More bug stuff, because it’s not like our house can have too much creepy bug decor.
I made this mantis shadowbox using some 1970s upholstery fabric I got in Berkeley in the late 90s, some vintage velvet flowers and little bees saved from the same era, and a machine-embroidered mantis from this amazing artist in Kiev, who is doing totally innovative textile art with the digital embroidery tech now available.
I’d always wanted an egg glossary display box.
No natural history, curiosity cabinet-themed library is complete without one! I used the 70s fabric again; a glue gun is my method of choice for stretching even wrinkled fabric smoothly across the particleboard backing of a shadowbox. Some of the little speckled eggs and the grapevine nest came from topiary ball displays I made for my first wedding, in 1993 or 4.
I have nights where I crash around the flat asking, “What would Tony Duquette Do?”
And the answer is always, “Glue gun, Passementarie, MORE.” I added a couple trims to this silk velvet patchwork upholstered bench. After the intensity of the first three quarters of this year, with teaching and drawing and painting and my hub becoming a cyborg and being sick quite a bit, I really need this November make-cation.
I made a display holder for some of the earrings I’ve sculpted, made and modified.
I just took the glass out of a deep frame and gluegunned fabric to the backing. I used a beautiful textured knitting yarn left over from some lovely crochet blossoms my mom made me; the texture keeps the earrings from sliding around.
And most significantly of all, I got one of my first adult textile art pieces back up on display.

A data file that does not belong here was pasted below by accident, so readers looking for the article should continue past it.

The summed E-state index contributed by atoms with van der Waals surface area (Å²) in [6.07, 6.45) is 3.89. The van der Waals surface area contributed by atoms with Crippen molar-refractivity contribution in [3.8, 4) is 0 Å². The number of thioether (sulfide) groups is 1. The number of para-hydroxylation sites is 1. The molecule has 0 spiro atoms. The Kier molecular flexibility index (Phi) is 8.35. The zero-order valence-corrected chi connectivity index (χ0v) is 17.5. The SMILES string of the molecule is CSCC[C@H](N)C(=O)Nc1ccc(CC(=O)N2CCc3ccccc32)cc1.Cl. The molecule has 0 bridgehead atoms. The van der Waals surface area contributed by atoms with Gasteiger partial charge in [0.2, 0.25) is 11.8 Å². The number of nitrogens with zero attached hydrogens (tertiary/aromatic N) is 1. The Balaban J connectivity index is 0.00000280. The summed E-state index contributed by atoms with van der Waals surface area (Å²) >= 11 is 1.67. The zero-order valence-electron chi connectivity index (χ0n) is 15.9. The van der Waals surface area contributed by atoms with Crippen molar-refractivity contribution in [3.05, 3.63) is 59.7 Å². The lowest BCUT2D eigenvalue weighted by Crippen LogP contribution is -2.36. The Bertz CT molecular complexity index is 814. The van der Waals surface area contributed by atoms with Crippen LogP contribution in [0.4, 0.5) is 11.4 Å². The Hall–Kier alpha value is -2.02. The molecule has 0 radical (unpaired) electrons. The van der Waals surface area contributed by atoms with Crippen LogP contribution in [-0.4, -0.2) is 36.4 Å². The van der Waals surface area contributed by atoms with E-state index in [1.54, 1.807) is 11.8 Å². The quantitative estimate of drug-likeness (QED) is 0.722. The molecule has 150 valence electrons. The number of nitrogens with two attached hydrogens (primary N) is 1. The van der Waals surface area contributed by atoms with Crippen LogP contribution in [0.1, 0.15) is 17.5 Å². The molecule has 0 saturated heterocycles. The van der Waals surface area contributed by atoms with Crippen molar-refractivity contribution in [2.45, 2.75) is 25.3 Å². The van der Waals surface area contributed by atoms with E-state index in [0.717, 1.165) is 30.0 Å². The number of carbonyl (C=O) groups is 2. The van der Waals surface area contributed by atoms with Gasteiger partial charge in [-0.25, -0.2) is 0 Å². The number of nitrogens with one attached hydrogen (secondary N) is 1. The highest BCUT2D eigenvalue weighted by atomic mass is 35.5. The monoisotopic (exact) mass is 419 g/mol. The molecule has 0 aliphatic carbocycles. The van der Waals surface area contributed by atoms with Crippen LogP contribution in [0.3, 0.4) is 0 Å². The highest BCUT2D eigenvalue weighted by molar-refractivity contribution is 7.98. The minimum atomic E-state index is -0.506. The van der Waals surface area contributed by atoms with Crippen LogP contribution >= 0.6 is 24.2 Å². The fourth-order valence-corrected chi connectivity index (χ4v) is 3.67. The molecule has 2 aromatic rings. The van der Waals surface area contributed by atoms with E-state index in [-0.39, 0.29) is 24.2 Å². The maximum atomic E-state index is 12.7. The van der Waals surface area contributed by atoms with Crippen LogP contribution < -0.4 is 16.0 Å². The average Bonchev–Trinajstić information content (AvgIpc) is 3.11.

I made this mantel scarf of crushed changeant velvet and celestial Czech glass buttons and bead embroidered wire and pleated ombre ribbon cockades in 1999.
I was living with my second husband in a gorgeous Craftsman fourplex in North Berkeley. It was the first place I ever painted like I truly wanted my home to be, in insane shades of aniline violet, quinacridone red, and chartreuse. It was full of built-ins I decoupaged with gilt paper Dresden trim, Victorian frogs and lizards, and accented in burnt orange.
We gave such parties there. It was such a beautiful home. I loved my second husband, or who I thought he was, so much.
This piece was in storage for a long time, and it hurt me every time I came across it in my increasingly desperate and disenfranchised moves.
When the Great Recession finally ebbed a bit and I moved in with the man who became my third husband, I thought about getting an electric fireplace, where it could be displayed. There just wasn’t enough room in the exquisite jewelbox Craftsman apartment in Oakland that I designed to showcase his Black Irish beauty.
Here in our home in Berlin, we have plenty of room.
I used my glue gun to apply an emerald botanical brocade to the top of the particleboard shelf I had attached to the top of the electric fireplace I got on eBay.
Again, using a gluegun and moving fast, smoothing the glue flat with my fingers as I go, allowed me to get a nice flat surface bonded to the mantel. Then I just gluegunned the mantel scarf onto the brocade and added a few tacks to stabilize. I’ll add some finishing gimp braid and brass upholstery tacks soon as I get around to making it to Bauhaus.
Sorry I couldn’t get a better picture in our dark haus but we like it this way :))
More interior decorating and bricolage posts:
Our home, Halloween decor, decoupage and bug shadow boxes, passementerie and staining furniture, lamps and frames, more frames, No-Kill Butterfly Gallery, bas-relief rococo insect mirror, and Fearless Pink Gay Santa, as seen on the mantelpiece.